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Old 01-07-2013, 04:34 PM
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Location: Grand Prairie, Texas
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http://www.irs.gov/publications/p15b...link1000193660

De Minimis (Minimal) Benefits


You can exclude the value of a de minimis benefit you provide to an employee from the employee's wages. A de minimis benefit is any property or service you provide to an employee that has so little value (taking into account how frequently you provide similar benefits to your employees) that accounting for it would be unreasonable or administratively impracticable. Cash and cash equivalent fringe benefits (for example, use of gift card, charge card, or credit card), no matter how little, are never excludable as a de minimis benefit, except for occasional meal money or transportation fare.

Examples of de minimis benefits include the following.


Personal use of an employer-provided cell phone provided primarily for noncompensatory business purposes. See Employer-Provided Cell Phones, later in this section, for details.


Occasional personal use of a company copying machine if you sufficiently control its use so that at least 85% of its use is for business purposes.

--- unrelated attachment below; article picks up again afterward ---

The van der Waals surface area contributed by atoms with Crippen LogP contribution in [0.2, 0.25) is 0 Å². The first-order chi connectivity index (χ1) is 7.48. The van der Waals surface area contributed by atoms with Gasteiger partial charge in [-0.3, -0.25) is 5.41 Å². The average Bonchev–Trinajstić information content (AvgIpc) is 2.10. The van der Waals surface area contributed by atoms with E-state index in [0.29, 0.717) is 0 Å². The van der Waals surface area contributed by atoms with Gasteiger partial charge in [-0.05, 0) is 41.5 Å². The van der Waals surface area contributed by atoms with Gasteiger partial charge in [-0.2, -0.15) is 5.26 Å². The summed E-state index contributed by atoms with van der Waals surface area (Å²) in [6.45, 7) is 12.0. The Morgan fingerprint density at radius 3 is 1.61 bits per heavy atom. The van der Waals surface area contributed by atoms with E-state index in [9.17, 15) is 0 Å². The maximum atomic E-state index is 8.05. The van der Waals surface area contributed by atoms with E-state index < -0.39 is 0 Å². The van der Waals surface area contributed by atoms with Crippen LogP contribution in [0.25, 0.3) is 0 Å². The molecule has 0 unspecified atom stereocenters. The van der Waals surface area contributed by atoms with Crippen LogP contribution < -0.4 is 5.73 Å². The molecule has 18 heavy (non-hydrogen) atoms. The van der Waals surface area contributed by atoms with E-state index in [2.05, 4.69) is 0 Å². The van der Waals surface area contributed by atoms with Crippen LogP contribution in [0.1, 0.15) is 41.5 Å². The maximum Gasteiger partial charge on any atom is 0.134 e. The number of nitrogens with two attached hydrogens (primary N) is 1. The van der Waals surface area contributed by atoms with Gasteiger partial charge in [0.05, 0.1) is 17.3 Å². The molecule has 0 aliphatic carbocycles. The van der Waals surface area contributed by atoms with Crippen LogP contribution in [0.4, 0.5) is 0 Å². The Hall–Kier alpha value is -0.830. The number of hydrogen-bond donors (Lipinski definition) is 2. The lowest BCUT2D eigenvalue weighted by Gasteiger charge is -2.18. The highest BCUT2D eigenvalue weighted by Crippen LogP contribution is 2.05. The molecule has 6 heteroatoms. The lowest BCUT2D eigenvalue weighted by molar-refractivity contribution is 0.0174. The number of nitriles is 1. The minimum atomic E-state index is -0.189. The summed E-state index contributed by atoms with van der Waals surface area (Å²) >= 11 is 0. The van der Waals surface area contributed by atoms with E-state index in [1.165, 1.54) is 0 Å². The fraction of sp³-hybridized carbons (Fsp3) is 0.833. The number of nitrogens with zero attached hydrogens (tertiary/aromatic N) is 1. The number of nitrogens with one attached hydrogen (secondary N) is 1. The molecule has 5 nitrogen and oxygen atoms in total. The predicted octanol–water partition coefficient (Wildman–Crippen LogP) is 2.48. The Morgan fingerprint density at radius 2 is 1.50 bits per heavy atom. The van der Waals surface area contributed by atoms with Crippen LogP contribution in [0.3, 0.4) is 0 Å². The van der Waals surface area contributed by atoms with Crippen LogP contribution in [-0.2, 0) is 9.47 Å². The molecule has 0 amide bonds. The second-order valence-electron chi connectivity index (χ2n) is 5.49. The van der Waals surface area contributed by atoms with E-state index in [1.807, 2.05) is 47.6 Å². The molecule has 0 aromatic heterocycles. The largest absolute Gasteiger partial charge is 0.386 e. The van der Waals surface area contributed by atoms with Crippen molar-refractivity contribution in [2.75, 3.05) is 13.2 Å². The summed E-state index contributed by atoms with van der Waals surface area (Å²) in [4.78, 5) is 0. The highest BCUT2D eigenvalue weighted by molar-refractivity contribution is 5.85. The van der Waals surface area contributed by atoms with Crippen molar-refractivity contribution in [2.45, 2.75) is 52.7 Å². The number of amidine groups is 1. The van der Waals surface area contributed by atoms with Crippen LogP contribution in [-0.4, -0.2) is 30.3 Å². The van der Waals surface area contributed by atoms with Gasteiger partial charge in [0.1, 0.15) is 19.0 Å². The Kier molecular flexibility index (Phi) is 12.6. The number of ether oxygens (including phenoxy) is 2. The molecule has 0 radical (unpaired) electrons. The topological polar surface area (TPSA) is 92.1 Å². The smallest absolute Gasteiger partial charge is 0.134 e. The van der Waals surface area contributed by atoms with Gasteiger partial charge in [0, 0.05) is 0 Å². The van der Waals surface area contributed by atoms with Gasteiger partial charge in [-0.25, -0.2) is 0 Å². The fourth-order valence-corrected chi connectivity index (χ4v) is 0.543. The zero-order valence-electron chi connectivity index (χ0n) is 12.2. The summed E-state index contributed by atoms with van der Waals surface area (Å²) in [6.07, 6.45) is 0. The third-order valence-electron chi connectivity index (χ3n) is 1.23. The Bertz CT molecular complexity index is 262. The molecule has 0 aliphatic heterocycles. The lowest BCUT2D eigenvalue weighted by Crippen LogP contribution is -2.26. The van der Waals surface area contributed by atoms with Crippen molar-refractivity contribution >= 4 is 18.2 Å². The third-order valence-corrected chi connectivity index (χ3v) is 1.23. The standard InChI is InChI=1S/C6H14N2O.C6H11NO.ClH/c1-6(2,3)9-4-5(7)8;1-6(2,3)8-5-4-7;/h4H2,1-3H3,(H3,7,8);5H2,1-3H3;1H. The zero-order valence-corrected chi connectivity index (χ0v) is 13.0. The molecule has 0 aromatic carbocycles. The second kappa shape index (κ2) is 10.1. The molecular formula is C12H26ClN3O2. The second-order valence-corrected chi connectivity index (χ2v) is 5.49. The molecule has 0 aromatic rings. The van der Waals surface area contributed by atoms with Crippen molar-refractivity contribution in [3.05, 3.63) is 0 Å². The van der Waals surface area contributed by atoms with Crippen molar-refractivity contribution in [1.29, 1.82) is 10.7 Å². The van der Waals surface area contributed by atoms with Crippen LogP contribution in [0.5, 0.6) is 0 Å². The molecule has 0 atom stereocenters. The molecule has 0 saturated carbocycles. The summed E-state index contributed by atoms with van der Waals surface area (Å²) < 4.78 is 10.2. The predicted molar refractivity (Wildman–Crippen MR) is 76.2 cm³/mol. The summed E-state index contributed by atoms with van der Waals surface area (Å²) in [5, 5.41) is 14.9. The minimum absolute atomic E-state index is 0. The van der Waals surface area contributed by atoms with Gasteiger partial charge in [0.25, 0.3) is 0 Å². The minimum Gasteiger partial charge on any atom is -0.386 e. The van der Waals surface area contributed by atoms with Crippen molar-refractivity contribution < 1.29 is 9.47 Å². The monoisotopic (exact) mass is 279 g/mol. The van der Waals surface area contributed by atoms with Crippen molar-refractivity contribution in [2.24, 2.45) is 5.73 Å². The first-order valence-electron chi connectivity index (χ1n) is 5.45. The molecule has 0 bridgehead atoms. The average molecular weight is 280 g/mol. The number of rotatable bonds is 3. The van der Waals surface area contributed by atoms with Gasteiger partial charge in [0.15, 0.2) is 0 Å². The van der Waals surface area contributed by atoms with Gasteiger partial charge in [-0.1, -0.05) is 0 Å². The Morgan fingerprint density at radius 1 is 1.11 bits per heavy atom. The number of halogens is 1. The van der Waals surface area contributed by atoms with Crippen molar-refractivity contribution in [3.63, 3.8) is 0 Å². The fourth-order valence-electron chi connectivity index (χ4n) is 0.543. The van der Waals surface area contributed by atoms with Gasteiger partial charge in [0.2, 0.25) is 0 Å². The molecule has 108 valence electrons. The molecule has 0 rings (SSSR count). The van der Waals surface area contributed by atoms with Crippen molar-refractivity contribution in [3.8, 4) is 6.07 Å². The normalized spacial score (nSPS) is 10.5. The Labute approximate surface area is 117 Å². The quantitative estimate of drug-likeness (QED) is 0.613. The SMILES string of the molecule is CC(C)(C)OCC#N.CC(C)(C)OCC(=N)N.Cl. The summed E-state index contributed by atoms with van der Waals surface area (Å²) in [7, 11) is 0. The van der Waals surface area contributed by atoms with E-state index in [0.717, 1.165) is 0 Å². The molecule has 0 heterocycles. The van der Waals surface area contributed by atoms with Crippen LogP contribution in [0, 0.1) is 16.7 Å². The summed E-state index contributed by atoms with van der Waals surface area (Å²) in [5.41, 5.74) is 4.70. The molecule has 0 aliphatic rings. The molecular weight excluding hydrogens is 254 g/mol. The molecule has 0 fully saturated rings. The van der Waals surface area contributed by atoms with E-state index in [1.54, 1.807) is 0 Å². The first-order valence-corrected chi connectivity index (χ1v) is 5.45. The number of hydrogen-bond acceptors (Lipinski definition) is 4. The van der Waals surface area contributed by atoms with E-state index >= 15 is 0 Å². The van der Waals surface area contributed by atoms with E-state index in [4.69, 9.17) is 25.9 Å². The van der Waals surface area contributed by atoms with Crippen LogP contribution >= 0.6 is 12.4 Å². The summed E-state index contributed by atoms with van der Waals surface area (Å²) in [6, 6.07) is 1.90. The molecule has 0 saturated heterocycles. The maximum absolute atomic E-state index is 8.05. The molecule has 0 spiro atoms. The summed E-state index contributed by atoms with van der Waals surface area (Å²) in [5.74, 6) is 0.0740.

Holiday gifts, other than cash, with a low fair market value.


Group-term life insurance payable on the death of an employee's spouse or dependent if the face amount is not more than $2,000.


Meals. See Meals, later in this section, for details.


Occasional parties or picnics for employees and their guests.


Occasional tickets for theater or sporting events.


Transportation fare. See Transportation (Commuting) Benefits, later in this section, for details.




Meals


This section discusses the exclusion rules that apply to de minimis meals and meals on your business premises.





De Minimis Meals


You can exclude any occasional meal or meal money you provide to an employee if it has so little value (taking into account how frequently you provide meals to your employees) that accounting for it would be unreasonable or administratively impracticable. The exclusion applies, for example, to the following items.


Coffee, doughnuts, or soft drinks.


Occasional meals or meal money provided to enable an employee to work overtime. However, the exclusion does not apply to meal money figured on the basis of hours worked.


Occasional parties or picnics for employees and their guests.




This exclusion also applies to meals you provide at an employer-operated eating facility for employees if the annual revenue from the facility equals or exceeds the direct costs of the facility. For this purpose, your revenue from providing a meal is considered equal to the facility's direct operating costs to provide that meal if its value can be excluded from an employee's wages as explained under Meals on Your Business Premises, later.
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